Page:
- solid ground on which artillery pieces are mounted.
- a metal stand or base attached to certain types of artillery pieces.
Origin of platform
Examples from the Web for platform
And it must make sure that the platform of debate where we can freely exchange ideas is safe and sound.Ayaan Hirsi Ali: Our Duty Is to Keep Charlie Hebdo Alive|Ayaan Hirsi Ali|January 8, 2015|DAILY BEAST
Some men have used their declared allyship to build their own platform rather than that of the women they claim to support.
Dynamo is a platform that gives Turkers a collective voice and, consequently, the chance to drive change.Amazon’s Turkers Kick Off the First Crowdsourced Labor Guild|Kevin Zawacki|December 3, 2014|DAILY BEAST
He used these markers as a platform to introduce new type of art market to post-war Japan.
Because of this, no one on her campaign staff will let Alicia run on a platform of truth.The Good Wife’s Religion Politics: Voters Have No Faith in Alicia's Atheism|Regina Lizik|November 24, 2014|DAILY BEAST
This was hoisted up bodily and placed on an auctioneer's platform which Mike had found tilted back against the wall in the cellar.Felix O'Day|F. Hopkinson Smith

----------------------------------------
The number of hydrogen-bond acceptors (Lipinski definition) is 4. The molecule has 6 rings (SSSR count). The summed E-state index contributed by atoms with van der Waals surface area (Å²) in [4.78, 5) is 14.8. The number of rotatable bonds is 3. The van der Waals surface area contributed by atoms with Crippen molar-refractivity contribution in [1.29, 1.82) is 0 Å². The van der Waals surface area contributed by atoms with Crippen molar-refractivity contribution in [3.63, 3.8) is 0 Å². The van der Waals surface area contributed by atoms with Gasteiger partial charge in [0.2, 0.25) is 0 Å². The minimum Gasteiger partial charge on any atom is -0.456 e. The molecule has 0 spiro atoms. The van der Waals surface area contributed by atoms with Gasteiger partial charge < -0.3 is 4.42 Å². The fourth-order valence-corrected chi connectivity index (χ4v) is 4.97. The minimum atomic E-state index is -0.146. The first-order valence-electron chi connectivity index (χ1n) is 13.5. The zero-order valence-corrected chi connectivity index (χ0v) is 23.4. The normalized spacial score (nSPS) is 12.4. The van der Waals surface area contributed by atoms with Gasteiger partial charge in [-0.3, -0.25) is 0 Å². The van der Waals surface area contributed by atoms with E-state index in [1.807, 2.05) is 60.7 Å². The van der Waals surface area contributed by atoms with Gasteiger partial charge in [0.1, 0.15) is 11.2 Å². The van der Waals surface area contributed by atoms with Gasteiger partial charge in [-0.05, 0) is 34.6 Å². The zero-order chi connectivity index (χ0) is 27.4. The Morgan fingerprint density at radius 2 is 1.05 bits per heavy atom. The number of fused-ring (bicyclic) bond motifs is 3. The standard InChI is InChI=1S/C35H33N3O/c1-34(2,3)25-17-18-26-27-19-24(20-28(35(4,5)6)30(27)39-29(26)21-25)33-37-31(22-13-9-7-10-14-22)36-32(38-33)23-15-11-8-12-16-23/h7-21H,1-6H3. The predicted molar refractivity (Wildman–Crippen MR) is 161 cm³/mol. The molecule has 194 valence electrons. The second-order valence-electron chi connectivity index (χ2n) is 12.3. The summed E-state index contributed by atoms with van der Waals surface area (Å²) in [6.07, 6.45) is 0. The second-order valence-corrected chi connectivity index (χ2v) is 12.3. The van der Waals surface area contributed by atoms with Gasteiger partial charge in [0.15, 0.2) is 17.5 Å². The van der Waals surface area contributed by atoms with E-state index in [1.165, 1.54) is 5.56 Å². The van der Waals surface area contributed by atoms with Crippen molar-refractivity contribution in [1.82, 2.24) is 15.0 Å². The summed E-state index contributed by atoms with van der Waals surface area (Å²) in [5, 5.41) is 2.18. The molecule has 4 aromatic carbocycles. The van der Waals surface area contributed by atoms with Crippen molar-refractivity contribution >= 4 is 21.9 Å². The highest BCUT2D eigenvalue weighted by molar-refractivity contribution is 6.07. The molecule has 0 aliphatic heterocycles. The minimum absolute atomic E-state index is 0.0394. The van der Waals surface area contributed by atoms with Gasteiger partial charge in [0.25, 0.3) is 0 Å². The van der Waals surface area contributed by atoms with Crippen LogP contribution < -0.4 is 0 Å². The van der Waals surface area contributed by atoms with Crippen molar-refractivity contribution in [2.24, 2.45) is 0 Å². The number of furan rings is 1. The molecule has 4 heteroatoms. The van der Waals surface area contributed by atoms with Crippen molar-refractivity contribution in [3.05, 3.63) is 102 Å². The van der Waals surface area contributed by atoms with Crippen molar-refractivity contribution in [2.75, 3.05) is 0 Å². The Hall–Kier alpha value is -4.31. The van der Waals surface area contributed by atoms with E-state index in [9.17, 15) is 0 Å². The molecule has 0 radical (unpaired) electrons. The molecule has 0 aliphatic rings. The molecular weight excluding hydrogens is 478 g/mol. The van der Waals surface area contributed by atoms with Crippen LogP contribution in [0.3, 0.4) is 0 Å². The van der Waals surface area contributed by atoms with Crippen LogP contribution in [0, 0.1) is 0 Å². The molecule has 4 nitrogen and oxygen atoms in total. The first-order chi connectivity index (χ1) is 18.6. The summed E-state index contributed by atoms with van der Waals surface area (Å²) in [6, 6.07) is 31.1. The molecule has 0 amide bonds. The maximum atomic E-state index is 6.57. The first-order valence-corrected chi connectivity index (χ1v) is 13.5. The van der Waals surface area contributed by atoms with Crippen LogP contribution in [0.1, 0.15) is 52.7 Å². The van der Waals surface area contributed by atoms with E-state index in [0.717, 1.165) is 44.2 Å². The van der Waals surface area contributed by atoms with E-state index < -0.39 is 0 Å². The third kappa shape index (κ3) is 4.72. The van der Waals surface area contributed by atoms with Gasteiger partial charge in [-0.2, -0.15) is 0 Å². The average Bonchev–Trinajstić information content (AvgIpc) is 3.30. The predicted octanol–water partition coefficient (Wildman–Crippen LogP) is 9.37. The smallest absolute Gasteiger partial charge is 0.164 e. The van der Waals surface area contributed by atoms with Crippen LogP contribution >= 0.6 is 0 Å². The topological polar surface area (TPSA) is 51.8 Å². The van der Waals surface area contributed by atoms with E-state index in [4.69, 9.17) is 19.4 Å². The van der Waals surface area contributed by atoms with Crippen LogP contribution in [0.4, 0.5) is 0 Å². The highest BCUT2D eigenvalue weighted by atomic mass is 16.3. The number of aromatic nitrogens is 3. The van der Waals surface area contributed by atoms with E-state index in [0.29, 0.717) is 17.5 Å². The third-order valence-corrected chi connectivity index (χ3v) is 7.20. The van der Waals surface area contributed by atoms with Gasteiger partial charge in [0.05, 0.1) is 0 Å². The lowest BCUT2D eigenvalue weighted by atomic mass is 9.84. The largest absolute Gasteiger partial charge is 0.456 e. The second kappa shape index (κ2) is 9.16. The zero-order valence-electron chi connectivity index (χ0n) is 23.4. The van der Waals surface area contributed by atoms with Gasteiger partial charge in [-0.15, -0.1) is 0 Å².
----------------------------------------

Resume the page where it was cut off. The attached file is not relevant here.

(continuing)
At this instant the door flew open, and the fight was transferred to the platform, the light and the open air.The Deerslayer|James Fenimore Cooper
Then he came out on the platform, and sank down on a bench, with his grip at his feet.First at the North Pole|Edward Stratemeyer
Rose pointed out to me Mrs. Shelton, seated conspicuously in front of the platform, facing the lecturer.The Home Life of Poe|Susan Archer Weiss
After Adoniram had driven away, they sat in a row on a bench on the platform, with their baggage around them.Jane Field|Mary E. Wilkins Freeman
British Dictionary definitions for platform
- the thick raised sole of some high-heeled shoes
- (as modifier)platform shoes
Word Origin for platform
Word Origin and History for platform
1540s, "plan of action, scheme, design," from Middle French plateforme, platte fourme, literally "flat form," from Old French plat "flat" (see plateau (n.)) + forme "form" (see form (n.)). The literal sense of "raised, level surface" in English is first recorded 1550s. Political meaning, "statement of party policies," is from 1803, probably originally an image of a literal platform on which politicians gather, stand, and make their appeals, perhaps influenced by earlier sense of "set of rules governing church doctrine" (first attested 1570s). Railroad station sense is from 1838.
Science definitions for platform
Culture definitions for platform (1 of 2)
A political party's or candidate's written statement of principles and plans. A platform is usually developed by a committee at the party convention during a presidential campaign.